A religion that endures: the medieval legacy in Irish popular piety
Ryan, Salvador (2005) A religion that endures: the medieval legacy in Irish popular piety. The Furrow . pp. 131-141.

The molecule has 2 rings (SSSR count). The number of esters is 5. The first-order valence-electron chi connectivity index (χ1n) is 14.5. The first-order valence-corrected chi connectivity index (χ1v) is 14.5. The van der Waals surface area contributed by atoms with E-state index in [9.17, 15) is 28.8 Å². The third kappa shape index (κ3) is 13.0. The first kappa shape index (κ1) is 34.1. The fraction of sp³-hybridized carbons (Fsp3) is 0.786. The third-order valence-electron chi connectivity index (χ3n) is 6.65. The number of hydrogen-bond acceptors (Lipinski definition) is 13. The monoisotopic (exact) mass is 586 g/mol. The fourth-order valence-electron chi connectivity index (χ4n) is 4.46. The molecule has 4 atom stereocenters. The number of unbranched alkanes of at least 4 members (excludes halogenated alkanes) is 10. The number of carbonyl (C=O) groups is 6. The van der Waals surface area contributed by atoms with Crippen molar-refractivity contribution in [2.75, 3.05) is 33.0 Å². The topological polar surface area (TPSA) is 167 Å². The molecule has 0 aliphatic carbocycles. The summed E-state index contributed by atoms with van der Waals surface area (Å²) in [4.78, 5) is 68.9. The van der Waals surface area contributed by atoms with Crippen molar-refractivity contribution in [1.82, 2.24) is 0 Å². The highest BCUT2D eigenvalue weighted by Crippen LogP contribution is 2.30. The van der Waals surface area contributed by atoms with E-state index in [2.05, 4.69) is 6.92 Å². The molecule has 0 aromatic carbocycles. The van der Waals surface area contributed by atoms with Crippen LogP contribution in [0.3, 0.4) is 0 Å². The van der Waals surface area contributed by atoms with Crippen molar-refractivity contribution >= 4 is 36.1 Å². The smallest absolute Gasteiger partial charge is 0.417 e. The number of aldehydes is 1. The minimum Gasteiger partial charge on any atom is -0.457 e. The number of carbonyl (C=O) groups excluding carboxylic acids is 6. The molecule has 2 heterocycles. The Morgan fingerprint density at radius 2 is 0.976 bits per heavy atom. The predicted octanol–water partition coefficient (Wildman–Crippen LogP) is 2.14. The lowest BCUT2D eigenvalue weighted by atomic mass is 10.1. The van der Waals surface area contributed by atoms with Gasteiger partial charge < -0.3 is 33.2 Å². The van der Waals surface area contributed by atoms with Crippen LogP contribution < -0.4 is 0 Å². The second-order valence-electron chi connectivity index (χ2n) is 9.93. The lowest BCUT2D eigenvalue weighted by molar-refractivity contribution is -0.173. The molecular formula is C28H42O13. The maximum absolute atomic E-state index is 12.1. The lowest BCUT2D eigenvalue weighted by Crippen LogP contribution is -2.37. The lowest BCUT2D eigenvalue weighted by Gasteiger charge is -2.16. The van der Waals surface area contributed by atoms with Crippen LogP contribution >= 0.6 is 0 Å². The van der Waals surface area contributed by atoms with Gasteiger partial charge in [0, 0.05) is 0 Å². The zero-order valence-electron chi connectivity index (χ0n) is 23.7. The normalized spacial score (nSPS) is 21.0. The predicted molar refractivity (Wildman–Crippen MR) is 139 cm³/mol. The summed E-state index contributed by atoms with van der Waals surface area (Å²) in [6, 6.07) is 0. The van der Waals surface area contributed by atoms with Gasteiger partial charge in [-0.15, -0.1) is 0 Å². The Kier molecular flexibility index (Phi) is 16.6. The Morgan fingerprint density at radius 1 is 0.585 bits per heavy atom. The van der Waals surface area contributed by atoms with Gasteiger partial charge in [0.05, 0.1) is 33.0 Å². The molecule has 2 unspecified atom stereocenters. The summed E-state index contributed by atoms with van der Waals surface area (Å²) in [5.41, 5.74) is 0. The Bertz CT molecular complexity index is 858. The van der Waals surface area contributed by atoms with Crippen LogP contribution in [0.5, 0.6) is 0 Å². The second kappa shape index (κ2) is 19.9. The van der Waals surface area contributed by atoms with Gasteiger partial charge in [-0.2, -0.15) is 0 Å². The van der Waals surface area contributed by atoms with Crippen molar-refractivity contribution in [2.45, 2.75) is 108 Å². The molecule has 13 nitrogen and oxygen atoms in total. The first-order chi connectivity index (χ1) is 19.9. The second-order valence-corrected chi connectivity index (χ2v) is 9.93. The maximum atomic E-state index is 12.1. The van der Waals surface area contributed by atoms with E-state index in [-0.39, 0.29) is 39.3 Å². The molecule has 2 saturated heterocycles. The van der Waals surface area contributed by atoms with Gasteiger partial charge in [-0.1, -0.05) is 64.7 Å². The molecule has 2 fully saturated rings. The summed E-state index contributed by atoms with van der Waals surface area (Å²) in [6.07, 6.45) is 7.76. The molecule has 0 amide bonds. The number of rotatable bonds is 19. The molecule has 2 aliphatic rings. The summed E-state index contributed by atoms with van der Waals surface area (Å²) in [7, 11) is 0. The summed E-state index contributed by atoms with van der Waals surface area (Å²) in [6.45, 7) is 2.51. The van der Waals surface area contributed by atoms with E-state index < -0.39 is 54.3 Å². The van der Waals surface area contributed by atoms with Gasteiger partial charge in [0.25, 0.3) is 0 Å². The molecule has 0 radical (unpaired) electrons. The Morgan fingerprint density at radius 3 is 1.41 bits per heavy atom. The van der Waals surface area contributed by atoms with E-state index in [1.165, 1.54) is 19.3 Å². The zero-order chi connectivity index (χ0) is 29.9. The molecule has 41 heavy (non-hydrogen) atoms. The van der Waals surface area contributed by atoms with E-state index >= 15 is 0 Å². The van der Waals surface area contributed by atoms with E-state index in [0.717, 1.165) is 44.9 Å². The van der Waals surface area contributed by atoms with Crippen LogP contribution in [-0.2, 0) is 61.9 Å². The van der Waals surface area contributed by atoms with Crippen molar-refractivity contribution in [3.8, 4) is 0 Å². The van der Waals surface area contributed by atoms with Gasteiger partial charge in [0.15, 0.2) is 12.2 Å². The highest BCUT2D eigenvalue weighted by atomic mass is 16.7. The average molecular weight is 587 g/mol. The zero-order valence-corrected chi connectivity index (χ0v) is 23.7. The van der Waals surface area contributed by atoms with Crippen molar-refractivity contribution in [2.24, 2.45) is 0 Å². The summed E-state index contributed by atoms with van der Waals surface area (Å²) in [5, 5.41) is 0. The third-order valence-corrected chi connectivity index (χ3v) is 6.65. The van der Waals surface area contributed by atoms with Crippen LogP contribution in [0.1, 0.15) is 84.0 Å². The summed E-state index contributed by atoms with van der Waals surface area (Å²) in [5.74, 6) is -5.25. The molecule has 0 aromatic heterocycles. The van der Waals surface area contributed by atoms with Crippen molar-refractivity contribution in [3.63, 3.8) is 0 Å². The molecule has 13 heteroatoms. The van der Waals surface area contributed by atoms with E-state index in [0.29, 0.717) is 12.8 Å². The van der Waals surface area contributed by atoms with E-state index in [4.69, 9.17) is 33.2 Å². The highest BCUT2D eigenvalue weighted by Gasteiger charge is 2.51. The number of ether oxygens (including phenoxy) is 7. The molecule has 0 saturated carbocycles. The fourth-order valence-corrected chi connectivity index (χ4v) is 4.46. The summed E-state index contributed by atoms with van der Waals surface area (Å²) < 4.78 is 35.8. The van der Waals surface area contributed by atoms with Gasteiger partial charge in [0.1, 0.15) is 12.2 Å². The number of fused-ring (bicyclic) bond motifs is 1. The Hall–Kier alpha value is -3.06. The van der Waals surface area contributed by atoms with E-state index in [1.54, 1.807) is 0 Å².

There is a story told about a boy who wanted a bicycle for Christmas and who prayed earnestly to God, promising, in return, that he would be good for a whole month. He soon thought better of pledging such a long period of virtue and revised it to a week and, finally, to a single day. Realising that he might not have the necessary resources even for that length of time, he chose an alternative approach. Seeing a statue of the Virgin on top of the mantelpiece he took it down and wrapped it in a towel, addressing God once more in the words ‘If you ever want to see your mother again …’ We may remember hearing such a tale recounted at parish missions or novenas, conducted by members of religious orders in our youth, or on other occasions as part of an homiletic ice-breaker. Yet, many may not realise that the story itself has a long history. In a poem entitled Bláth an Mhachaire Muire (Mary’s Field-flower) by sixteenth-century Irish bardic poet, Aonghus Fionn Ó Dálaigh, a version of this story appears in which a woman praying to the Virgin for the release of her son from captivity seizes the Child Jesus from a statue of the Virgin and Child as a pledge of his safety, enjoining upon the Blessed Mother to act quickly if she is ever to see her son again. The Virgin complies and the issue is resolved. Morality tales (exempla) such as these were common across Europe in the Middle Ages. In the late medieval popular mindset, the heavenly society was seen to work in much the same manner as the earthly one and being astute as children of this world guaranteed one’s efficiency at dealing with the community of light. What should be particularly noted, however, is the direct link between the present-day recounting of this story and the medieval period that spawned it. If the past is, indeed, a different country, there is no doubt that we have retained quite a lot of its vocabulary.
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